This entry was originally published on Retail Dive on March 24, 2015
What does the word “value” mean to you? In the world of buying and selling, it used to simply communicate a fair exchange. A retailer provided a product. A customer paid a reasonable price. The product worked as promised. Everybody won. But it’s not quite that simple anymore.
With the rise of instantaneous global communication and commerce, most products have made the transition to commodities. The world is a shopper’s market, with cheaper goods and more convenient access always just a click away.
Bigger Context. Bigger Meaning. Brands have identified “customer experience” as the new differentiator, the next “competitive battleground,” according to Gartner. And as retailers run to better understand how to deliver the kind of experience that will bond buyers to them and encourage larger basket size, value has come to mean something different. Something bigger.
In working with some of the world’s best retail brands, I hear “value” used in a new context. I’m told, and know first-hand, that today’s customers want to feel valued. Not just as a sale or a transaction, but as an individual. Omnichannel strategies and technologies are striving to know and engage with customers in more personal and relevant ways. But that alone won’t solve the “value” puzzle.
A Simple Question In the course of doing business, my company recently asked a group of brands and consumers what they think is most important when it comes to customer experience. We initially set out on this quest to identify both the common ground and the disconnects between the two groups. And we did. However, in the process, these consumers told us something that we didn’t even think to ask.
As a customer story junkie, I can’t get enough of the messages found in comment boxes at the end of surveys. Inside of those four walls, customers tell the best stories; it’s what’s most important to them. In this case they, unprompted, talked about the importance of feeling valued. One in three consumers explicitly included words and phrases like “valued,” “acknowledged,” “heard,” “appreciated,” and “respected” in describing how they want to be treated.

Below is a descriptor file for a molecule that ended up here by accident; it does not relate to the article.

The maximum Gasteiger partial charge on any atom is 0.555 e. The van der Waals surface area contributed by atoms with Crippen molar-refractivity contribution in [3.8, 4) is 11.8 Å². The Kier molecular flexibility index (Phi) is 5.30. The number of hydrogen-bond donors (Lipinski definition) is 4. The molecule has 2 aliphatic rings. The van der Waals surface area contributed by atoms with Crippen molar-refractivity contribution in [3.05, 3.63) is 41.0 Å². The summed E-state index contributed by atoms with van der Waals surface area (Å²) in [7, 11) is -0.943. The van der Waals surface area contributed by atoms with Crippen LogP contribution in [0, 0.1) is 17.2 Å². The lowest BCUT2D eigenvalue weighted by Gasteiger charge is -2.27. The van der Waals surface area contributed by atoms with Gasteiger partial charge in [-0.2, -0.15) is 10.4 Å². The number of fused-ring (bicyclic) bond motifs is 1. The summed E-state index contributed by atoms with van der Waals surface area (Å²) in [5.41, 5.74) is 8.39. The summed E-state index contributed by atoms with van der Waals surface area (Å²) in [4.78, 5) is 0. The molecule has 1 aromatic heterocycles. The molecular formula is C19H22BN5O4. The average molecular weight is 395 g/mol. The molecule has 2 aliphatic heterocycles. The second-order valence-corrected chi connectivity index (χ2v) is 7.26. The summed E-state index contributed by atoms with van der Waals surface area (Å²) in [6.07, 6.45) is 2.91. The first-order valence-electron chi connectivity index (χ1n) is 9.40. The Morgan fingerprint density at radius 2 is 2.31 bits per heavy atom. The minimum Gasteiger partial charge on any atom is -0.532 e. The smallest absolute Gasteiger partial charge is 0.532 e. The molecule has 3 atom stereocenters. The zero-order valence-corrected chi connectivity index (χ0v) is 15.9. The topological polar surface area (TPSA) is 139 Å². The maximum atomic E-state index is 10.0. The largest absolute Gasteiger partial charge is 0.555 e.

Dive Deeper to a Different Relationship Makes sense. But then they went deeper. Consumers don’t just want to be on the receiving end of value. They also want to give value in return. In comments mentioning the word “value,” nearly half of respondents used the word to express their desire to provide value back to the company. And when asked why they give feedback, four in five said it was because they enjoy “making a difference.”
Why is this important? Because it means that your customers want a fundamentally different kind of relationship with you. Yes, they’re empowered. But what they’re doing with that power is asking for something more authentic. They want a relationship that looks more like other human relationships. And while this can sound frightening—and difficult—it also opens up a myriad of new opportunities.
Opportunity with Expiration Dates The question for you is this: Will you take your customers seriously? Will you trust what they are offering? Or will you sit in a bunker, surrounded by sandbags full of reasons they’re wrong and reasons you just can’t change?
I’ve seen a few brands that are jumping into this brave new world. I see others who are waiting on the shore to see how the courageous ones fare. And then there are the ones who just keep tightening their blindfolds.
Most brands are spending time and resources asking questions. Customers are responding. Are you seeing and seizing the opportunities in their stories, or are you letting them expire with the loyalty of the customers who shared them?